Connect with us

Heating operational amplifier OP284FSZ-REEL7

Discussion in 'Troubleshooting and Repair' started by Glebiys, Feb 1, 2020.

Scroll to continue with content
  1. Glebiys


    Feb 1, 2020

    Task: to make a square wave with a frequency of 1 kHz in the voltage range (-12V - +12V), using a PWM signal with voltage (0V-5V).


    Originally LM258WYDT (ST) was used as an operational amplifier, it did not heat up, but since it was not from the Rail-to-Rail series, there was a 1.5V drop at the output, which did not allow us to give out a voltage close to 12V. So I decided to switch to Rail-to-Rail, for these purposes I found OP284FSZ-REEL7 (AnalogDevices). After replacing with this amplifier, the value of the output voltage became close to 12V (+-11.85 V), but the operational amplifier began to heat up (after 5 minutes its temperature was about 45-60 degrees).
    I did not find a short circuit, but noticed that at the output of the voltage divider (R1, R2), instead of 2.5V, the voltage became 4.5V. On the LM258WYDT, this voltage was 2.5V. Perhaps there are elements on this input of the operational amplifier that should lift it?

    Unfortunately, at the moment I do not have an oscilloscope and I can not see the output signal.

    My suspicions:
    1. The amplifier is not designed for such a load or, conversely, it is not enough for it, and it begins to oscillate.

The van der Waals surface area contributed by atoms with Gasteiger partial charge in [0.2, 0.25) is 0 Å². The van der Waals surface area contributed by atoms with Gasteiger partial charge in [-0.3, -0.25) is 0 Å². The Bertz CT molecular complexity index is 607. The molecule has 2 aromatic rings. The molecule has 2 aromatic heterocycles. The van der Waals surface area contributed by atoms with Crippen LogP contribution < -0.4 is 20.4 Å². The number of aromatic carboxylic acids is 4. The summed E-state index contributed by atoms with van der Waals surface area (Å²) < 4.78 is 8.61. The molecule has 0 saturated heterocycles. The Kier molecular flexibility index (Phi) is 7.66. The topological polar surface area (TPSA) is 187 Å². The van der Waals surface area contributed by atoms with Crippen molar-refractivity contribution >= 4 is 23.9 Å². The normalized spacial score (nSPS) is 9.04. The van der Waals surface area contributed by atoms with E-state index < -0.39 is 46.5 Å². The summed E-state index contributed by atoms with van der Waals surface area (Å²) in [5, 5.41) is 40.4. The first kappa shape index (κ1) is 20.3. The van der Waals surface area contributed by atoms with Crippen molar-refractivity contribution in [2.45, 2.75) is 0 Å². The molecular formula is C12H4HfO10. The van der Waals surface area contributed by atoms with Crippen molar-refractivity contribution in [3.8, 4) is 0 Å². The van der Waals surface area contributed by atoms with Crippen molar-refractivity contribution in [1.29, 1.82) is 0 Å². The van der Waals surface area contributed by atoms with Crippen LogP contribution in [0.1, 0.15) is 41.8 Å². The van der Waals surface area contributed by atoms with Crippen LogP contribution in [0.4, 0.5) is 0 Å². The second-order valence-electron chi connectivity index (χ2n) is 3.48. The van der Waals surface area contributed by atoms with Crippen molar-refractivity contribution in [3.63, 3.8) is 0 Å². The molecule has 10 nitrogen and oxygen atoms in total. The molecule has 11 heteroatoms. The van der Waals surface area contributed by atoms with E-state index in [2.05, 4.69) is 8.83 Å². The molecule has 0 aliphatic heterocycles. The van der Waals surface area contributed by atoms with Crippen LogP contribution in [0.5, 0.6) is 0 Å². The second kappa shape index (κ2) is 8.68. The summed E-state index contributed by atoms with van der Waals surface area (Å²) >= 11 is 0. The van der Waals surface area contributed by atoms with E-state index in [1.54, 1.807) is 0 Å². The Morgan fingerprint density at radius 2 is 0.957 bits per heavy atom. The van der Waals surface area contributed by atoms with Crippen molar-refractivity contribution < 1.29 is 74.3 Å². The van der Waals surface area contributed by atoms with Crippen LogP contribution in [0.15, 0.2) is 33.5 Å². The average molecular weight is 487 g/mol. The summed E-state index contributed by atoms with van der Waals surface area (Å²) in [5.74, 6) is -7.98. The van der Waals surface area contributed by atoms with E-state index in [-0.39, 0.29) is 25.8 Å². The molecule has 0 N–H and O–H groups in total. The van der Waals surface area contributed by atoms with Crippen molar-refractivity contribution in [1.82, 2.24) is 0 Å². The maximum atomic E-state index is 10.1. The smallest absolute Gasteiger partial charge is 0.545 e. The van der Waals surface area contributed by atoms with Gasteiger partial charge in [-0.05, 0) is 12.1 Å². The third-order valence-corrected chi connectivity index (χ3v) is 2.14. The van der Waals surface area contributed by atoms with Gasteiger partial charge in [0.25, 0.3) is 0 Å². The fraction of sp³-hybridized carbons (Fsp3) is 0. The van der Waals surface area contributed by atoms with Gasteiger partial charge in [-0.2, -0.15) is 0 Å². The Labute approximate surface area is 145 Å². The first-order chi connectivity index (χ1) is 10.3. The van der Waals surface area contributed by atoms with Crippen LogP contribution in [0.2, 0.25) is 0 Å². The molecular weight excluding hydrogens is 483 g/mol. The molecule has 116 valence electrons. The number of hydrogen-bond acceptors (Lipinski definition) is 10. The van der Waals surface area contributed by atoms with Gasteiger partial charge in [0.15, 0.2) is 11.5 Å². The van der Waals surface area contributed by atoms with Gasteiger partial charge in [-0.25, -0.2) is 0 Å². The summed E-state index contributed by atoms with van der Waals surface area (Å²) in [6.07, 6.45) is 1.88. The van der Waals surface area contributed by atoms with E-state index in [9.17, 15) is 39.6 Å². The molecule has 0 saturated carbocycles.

2. Is this an accurate amplifier, perhaps additional elements are needed for its operation?
    3. The amplifier is damaged.
    Parameters of currents from datasheets:
    1. Input current: 5mA (DC)
    2. Source output current (Isource): 20-60mA
    3. Output sink current (Isink): 10-20mA
    1. Supply current: 2.25mA
    2. Output current: 10mA

    Question: What could be the reason?
  2. Harald Kapp

    Harald Kapp Moderator Moderator

    Nov 17, 2011
    The op284 can drive up to +- 10 mA, this should not be an issue here.
    Oscillations may be an issue, especially as you provide no feedback to the opamp.
    Connect the "+" input to gnd instead of the mcu output. connect a multimeter in AC mode to the output of the opamp using a coupling capacitor. If the opamp oscillates, you should read am ac voltage.
    Not necessarily. Although it is not good practice to use an opamp as comparator. And if you do, you should provide positive feedback to set it up as a Schmitt-Trigger.
    A possibility easily to be checked by using another chip.

    What did you do with the 2nd opamp in the package (the types you name are dual opamps)?
    Tie its inputs to a well defined potential, e.g. gnd, to prevent it from oscillating or doing any other fun stuff.
  3. bertus

    bertus Moderator

    Nov 8, 2019

    As posted on the other forum you asked the question:


Ask a Question
Want to reply to this thread or ask your own question?
You'll need to choose a username for the site, which only take a couple of moments (here). After that, you can post your question and our members will help you out.
Electronics Point Logo
Continue to site
Quote of the day